But one financial product comes with stubbornly high rates – credit cards. The average card charges 11.8%, and some rates top 20%. Experts warn that credit card interest may remain steep. “Rates have been at these levels for years, and they are not likely to fall,” says Linda Sherry, spokesperson and director of national priorities for Consumer Action, a nonprofit education organization.
Banks say they must charge more for credit cards because they are risky. When a credit card user fails to pay the bill for a new computer, the bank is stuck with the tab. In contrast, if a homeowner misses payments on his or her mortgage, the lender can seize the property.
That's not the whole story. While credit card defaults are undoubtedly a problem, part of the reason for high rates is that companies are free to charge whatever the market will bear. Regulators only insist that banks disclose all rates and fees. (For more, see: Credit Cards: Should You Ever Pay An Annual Fee?)
Avoiding Steep Interest Charges
The best way to avoid interest charges is to pay credit card balances every month. That way cards can serve as conveniences, not burdens. To eliminate a balance, consider withdrawing savings. “If you are getting less than 1% on savings, then it can make sense to take the money and pay off a card that charges 22%,” says Sherry.
Despite the incentives to avoid accumulating balances, millions of customers incur charges. Some simply don’t understand how expensive cards can be. Others feel that they have no choice.
If you must run a balance, take steps to limit the costs. Start by shopping carefully for the best deals. Websites like Bankrate.com and Creditcards.com enable you to search for the right offer. Using the sites, you can screen for low interest rates, cash-back features or discounts on air fares.
Finding the Best Rate
People with the highest credit scores are likely find the best deals. Those with FICO scores above 720 may qualify for rates of less than 11%. But people with middling credit – a score from 630 to 700– can expect to pay a percentage point or two more. To lower your rate, check to see if your number is accurate. Going forward, you may be able to improve your score by paying your credit card bills promptly.
To limit costs, take advantage of one of the many deals on the market. In a typical promotion, a new card comes with a low introductory rate, such as 0% for 12 months. Say you plan to spend $2,000 on appliances. Make the purchase with the new card and pay the balance before the introductory period ends. “New cards can be really good deals, if you understand the limits and pay off the balance promptly,” says Matt Schulz, senior industry analyst for Creditcards.com.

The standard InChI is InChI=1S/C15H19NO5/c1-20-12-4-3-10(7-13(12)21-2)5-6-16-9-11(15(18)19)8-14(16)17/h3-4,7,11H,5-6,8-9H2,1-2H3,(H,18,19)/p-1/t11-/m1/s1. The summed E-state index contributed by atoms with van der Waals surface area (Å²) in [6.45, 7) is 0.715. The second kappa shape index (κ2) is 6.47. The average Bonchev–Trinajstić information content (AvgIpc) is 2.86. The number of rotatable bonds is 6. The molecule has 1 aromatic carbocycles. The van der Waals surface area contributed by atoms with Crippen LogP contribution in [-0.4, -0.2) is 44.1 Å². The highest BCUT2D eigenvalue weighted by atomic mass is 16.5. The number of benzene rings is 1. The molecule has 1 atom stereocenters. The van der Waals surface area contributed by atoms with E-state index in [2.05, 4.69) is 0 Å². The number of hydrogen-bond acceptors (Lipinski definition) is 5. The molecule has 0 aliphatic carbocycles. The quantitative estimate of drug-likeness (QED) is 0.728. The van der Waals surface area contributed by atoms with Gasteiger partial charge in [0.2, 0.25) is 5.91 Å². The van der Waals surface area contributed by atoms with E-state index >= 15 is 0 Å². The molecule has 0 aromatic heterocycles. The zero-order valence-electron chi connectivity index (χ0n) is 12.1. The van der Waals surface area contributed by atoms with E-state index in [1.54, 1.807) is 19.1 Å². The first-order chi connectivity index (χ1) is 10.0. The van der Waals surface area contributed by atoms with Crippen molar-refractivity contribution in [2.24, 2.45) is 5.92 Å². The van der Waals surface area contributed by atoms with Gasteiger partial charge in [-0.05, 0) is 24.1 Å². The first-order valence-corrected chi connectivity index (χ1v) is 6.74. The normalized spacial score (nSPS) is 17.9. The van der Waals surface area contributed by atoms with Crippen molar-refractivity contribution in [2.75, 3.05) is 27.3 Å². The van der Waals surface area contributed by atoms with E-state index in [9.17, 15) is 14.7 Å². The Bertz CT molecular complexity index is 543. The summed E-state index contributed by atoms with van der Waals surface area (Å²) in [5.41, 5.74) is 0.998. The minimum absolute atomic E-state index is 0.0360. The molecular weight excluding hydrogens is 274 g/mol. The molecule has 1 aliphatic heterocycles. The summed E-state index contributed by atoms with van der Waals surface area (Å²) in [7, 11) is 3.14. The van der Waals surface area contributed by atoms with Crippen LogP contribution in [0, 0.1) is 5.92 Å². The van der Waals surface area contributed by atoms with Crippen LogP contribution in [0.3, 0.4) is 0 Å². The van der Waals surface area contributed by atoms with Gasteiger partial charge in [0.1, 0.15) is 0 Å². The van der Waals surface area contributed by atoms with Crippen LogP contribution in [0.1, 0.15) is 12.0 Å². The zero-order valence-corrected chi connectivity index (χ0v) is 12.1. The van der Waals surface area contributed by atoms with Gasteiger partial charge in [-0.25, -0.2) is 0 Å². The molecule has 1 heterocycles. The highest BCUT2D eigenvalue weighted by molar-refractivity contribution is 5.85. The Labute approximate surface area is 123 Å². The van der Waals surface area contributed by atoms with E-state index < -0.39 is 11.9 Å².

Once you have been using your card for a year or two, you may be able to get a lower rate by asking for it. Call the toll-free line and tell the phone rep that you will switch cards unless you get a lower rate. Sometimes the bank will shave the interest rate in order to keep a good customer.
The Smart Way to Use Those Teaser-Rate Checks
Credit card companies often offer clients what are sometimes billed as convenience checks, which often come with teaser rates. You can use a check to pay someone who will not normally accept credit cards. For example, you can cover rent or car payments. The amount of the check becomes a balance on your credit card. In a typical deal, you only owe 3.99% on the balance from the check purchase. But the teaser rate is only good for a fixed period, such as 15 months. After that, the rate can jump to 13% – or whatever your usual rate is.
If you pay off your balance every month, a teaser-rate check deal can be appealing. But keep in mind that teaser rates come with fine-print clauses that can trap you. Say you have a longstanding balance of $1,000 with a rate of 12.0%. You make a check purchase for $1,000 that qualifies for the teaser rate. Now you make a monthly payment of $200 to the credit card company. That monthly money goes to pay your high-interest balance. You will not start to pay down the balance with the teaser rate until the old debt has been settled.
The Two-Card Strategy
To permit some flexibility John Kiernan, senior personal finance writer for Cardhub.com, suggests holding two credit cards. For the first account, choose a card that offers cash back. Use that card for routine purchases and pay the balance every month. For big purchases that you must finance, consider using a second card with a teaser rate. Kiernan says that some consumers make a habit of opening new teaser cards. They maintain a big balance on a card with a 0% rate. When the introductory period is about to end, the customer shops for another teaser deal in which a card company permits them to transfer an old balance on to a new card with a low rate. A customer who does this should then close down the first teaser-deal card. Applying for multiple cards can lower your credit score – unless you keep closing them so that you never have more than two or three.
This practice sometimes works, but there are hazards, warns Kiernan. One problem is that good deals are not always available. During the financial crisis, card companies stopped offering low teaser rates. “When the music stopped, people suddenly had to pay high rates,” Kiernan says. (See also: Shuffle Away Your Debt With Balance Transfers.)
The Bottom Line
Find the card with the lowest interest rate and pay off your monthly balance whenever possible.Take advantage of promotional interest rates very carefully, preferably by signing up for a separate card that you do not use for routine purchases. Use this strategy only when you have a significant one-time purchase that you can pay off within the fixed time period specified by the promotion.
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